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Discussion Starter · #1 ·
I have a 2010 2wd LT and the ive got a check engine light im trying to rid myself of.

The backstory is...
I replaced the air filter with an STP Performance filter. The next time the car went out the Check engine light came on. I took it apart and put it back together and reset the light in case i didn't get a good seal or something. Still the check engine light remains. About 3 days later i put the old dirty filter back in as it was the only thing i messed with.

The code is a P2099. Running down that rabbit hole i went ahead and replaced the MAF. Still no luck. I ordered a couple of O2 senors for Bank 2 and a Delco air filter. Starting with the air filter, this time i noticed oil pooling up in the air intake tube past the MAF near the intake manifold. Reading here I found that seems to be common with the PCV breathers. So I pulled the tube, cleaned it and replaced the breathers. At this point I still have not replaced the o2 sensors as I cant get the old ones off.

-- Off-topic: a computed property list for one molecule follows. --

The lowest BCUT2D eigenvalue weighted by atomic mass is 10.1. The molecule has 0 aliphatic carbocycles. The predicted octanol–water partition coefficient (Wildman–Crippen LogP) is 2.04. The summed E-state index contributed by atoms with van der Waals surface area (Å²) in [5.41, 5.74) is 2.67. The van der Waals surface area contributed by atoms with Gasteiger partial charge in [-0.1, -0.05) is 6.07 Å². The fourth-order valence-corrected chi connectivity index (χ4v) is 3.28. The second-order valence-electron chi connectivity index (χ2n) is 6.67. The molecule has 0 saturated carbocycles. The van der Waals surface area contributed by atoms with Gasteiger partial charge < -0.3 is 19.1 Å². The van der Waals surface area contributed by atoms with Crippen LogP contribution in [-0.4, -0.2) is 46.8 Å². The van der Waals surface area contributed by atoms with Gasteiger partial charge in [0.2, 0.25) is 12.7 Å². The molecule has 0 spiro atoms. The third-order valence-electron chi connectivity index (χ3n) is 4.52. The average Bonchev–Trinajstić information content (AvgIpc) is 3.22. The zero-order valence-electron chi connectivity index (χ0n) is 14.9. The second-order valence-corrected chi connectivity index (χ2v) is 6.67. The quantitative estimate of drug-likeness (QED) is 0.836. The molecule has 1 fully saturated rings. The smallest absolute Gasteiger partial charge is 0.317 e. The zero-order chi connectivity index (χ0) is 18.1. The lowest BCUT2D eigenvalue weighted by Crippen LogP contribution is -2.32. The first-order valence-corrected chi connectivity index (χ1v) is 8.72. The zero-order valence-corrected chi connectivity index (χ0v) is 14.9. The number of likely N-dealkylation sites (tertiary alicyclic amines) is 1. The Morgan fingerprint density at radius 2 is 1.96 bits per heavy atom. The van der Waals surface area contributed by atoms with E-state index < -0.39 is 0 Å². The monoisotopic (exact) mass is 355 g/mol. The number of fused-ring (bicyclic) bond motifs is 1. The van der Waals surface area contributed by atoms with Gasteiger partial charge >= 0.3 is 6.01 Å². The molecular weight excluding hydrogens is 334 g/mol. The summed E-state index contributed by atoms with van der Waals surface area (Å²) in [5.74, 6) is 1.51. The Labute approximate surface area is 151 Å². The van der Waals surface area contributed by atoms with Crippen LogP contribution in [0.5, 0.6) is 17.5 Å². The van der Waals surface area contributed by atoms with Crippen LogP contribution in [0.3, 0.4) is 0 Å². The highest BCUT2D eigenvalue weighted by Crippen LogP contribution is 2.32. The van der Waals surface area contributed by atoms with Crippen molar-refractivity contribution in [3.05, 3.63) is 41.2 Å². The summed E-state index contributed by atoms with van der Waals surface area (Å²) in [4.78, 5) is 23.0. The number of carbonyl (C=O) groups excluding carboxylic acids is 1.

I havent put enough miles on it to know if that did anything for my problem.

Reading though the forums what I think i understand is that is possible that by allowing the engine to breath with the new air filter, it could have allowed things like that PCV problem to better assert itself. I think i understand that the oil buildup in the air intake could also result in a check eng light.

My real question here is, Do i understand this right? Am i possibly correct in thinking that oil buildup there could cause the issue or is looking to the air intake seem like the wrong path? If so, is there a way to clean out any oil that might have been sucked into the air intake without pulling the manifold off?